I agree that you introduce too many concepts into your query, and it needs to be shortened. Too many details and names (Celestial Pantheon, Celestial House Polaris, Elan, Cruxis, etc.) Also, waking up is a common beginning to stories, but I like Ellie's friend and the phrase, "you were tucked in with three hundred and fifty pages of inky fantasy." Such good personality is shown there! I'd probably keep reading.

The Agent said...

You are attempting to explain too much of your world in the query, which has the unfortunate effect of making it more confusing. At this point, I am much more interested in learning why a wish made on a cupcake candle comes true and what exactly the "Spark" is, than in the intricacies of the opposing forces of the Celestial Pantheon. Since I yet don't know what the Pantheon is, your going into detail about it and the houses of Polaris and Cruxis create more confusion than clarity.

In addition, try to avoid cliched expressions in your query (e.g., "turns her world upside down," "dangers that could bring the world to an explosive end," etc.), and write description more specific to your characters. This will help make your story stand out from other tales of epic love and worlds colliding.

As for your opening paragraphs, unless there is a good reason for your main character awaking from a dream in the first sentence, I'd recommend cutting it. Too many stories use this as an opener, so your manuscript will be stronger without it, if it's not crucial to the plot.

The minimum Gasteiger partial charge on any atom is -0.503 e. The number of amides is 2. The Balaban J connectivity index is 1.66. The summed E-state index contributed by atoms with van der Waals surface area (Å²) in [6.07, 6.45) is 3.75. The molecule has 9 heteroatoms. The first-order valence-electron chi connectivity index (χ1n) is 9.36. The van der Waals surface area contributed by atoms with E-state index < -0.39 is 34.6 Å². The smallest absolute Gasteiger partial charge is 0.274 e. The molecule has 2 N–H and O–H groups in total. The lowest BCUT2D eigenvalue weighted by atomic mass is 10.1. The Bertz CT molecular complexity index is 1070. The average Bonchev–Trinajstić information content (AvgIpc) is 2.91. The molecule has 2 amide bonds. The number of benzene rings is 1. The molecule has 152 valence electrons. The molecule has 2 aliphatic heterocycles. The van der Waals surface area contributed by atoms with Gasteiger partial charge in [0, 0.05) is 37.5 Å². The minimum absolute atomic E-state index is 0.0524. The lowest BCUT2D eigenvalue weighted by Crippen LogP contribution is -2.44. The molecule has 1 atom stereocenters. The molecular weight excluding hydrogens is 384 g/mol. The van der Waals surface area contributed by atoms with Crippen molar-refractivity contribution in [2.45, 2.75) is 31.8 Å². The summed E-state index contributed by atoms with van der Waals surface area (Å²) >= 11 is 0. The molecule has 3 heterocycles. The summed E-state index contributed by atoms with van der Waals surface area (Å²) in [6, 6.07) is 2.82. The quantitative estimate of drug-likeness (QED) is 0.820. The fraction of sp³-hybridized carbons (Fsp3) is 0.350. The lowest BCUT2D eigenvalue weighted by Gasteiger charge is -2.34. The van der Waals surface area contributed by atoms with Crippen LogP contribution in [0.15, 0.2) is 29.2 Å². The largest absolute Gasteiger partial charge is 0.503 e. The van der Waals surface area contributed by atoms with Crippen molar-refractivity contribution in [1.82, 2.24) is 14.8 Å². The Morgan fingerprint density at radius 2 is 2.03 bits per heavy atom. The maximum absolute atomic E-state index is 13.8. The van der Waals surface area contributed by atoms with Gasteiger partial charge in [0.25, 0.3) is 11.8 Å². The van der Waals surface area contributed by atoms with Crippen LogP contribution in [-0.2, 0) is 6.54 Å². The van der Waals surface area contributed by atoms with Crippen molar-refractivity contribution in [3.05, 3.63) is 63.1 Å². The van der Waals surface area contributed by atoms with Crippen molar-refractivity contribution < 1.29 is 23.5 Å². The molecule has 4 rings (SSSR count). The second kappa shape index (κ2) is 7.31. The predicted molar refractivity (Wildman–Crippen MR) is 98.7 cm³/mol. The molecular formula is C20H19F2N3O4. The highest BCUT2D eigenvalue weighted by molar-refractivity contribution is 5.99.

Patrick O'Leary said...

So much of what I would have said has already been said above, so I'll keep this brief.

My "And this is where I stopped Reading" point was the end of the first paragraph on the query. I don't think I would have gotten to the name-soup of the second paragraph. There are a few reasons.

First, the whole astrology & astronomy thing. I think you're going to need to work hard to convince me you can make those two things work well together. I'm a scientist, I know a bit about astronomy, so telling me your incorporating that in the first sentance of description makes me go, okay, prove it.

As for the astrology, I stopped to ask myself, which one? Eastern or Western? Two very different systems, with two very different application to a story. I'd like to know which one you're using.

But most of all, I don't see where this needs to be up front, it's just too distracting. Maybe put this at the end of the query, if you really feel you need it. At the begining, just get right into the story without telling me what it's about.

Te second major point is honestly the names Ellie and Elan. Do your leads really need names that are that similar?

And honestly, I had to read it a couple times to catch the line "Elan ushers with him danger" (which is a bit too vague anyway) to even figure out that Elan was supposed to be male. So maybe give the names some thought. It may seem minor, but I think names can be very important.

All in all, just my two cents. Best of luck.

Anonymous said...

Thank you everyone for your honest and thorough comments & suggestions. Your feedback is a tremendous help.
Happy New Year!